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Substance Abuse and HIV/AIDS in the Caribbean.

Authors
  • Angulo-Arreola, Iliana Alexandra1, 2
  • Bastos, Francisco I1
  • Strathdee, Steffanie A3
  • 1 1 Oswaldo Cruz Foundation (Fiocruz), Rio de Janeiro, Brazil. , (Brazil)
  • 2 2 Fulbright Scholar, Rio de Janeiro, Brazil. , (Brazil)
  • 3 3 University of California, San Diego School of Medicine, San Diego, CA, USA.
Type
Published Article
Journal
Journal of the International Association of Providers of AIDS Care (JIAPAC)
Publisher
SAGE Publications
Publication Date
Jan 01, 2017
Volume
16
Issue
1
Pages
56–74
Identifiers
DOI: 10.1177/1545109711417408
PMID: 21852689
Source
Medline
Keywords
License
Unknown

Abstract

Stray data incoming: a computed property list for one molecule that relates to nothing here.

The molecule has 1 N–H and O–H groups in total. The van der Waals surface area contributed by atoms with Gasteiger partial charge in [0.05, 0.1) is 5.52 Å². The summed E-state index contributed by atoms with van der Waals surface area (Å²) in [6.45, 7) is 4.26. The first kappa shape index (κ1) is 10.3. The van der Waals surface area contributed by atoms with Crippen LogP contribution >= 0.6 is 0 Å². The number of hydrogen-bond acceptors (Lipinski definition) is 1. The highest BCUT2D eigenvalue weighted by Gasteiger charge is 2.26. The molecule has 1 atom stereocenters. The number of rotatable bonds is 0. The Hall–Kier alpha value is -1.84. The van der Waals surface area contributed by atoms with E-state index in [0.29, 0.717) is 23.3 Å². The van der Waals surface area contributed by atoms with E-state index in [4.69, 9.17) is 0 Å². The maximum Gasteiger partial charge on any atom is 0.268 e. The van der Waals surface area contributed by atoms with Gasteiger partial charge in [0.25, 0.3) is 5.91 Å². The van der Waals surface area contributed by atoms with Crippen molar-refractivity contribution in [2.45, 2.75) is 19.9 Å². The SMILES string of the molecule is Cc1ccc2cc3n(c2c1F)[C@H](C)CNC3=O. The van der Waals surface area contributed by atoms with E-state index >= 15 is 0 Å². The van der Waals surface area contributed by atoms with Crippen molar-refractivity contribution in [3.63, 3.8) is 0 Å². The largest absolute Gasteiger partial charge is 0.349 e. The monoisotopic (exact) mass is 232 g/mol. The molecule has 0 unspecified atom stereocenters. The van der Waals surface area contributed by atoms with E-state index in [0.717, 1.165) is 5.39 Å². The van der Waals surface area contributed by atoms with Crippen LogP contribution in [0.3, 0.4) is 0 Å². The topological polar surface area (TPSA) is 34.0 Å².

The Caribbean and Central America represent a formidable challenge for researchers and policy makers in the HIV field, due to their pronounced heterogeneity in terms of social, economic, and cultural contexts and the different courses the HIV epidemic has followed in the region. Such contrasting contexts and epidemics can be exemplified by 2 countries that share the island of Hispaniola, the French Creole-speaking Haiti, and the Spanish-speaking Dominican Republic. Haiti has experienced the worst epidemics outside of sub-Saharan Africa. Following a protracted economic and social crisis, recently aggravated by a devastating earthquake, the local HIV epidemic could experience resurgence. The region, strategically located on the way between coca-producing countries and the profitable North American markets, has been a transshipment area for years. Notwithstanding, the impact of such routes on local drug scenes has been very heterogeneous and dynamic, depending on a combination of local mores, drug enforcement activities, and the broad social and political context. Injecting drug use remains rare in the region, but local drug scenes are dynamic under the influence of increasing mobility of people and goods to and from North and South America, growing tourism and commerce, and prostitution. The multiple impacts of the recent economic and social crisis, as well as the influence of drug-trafficking routes across the Caribbean and other Latin American countries require a sustained effort to track changes in the HIV risk environment to inform sound drug policies and initiatives to minimize drug-related harms in the region.

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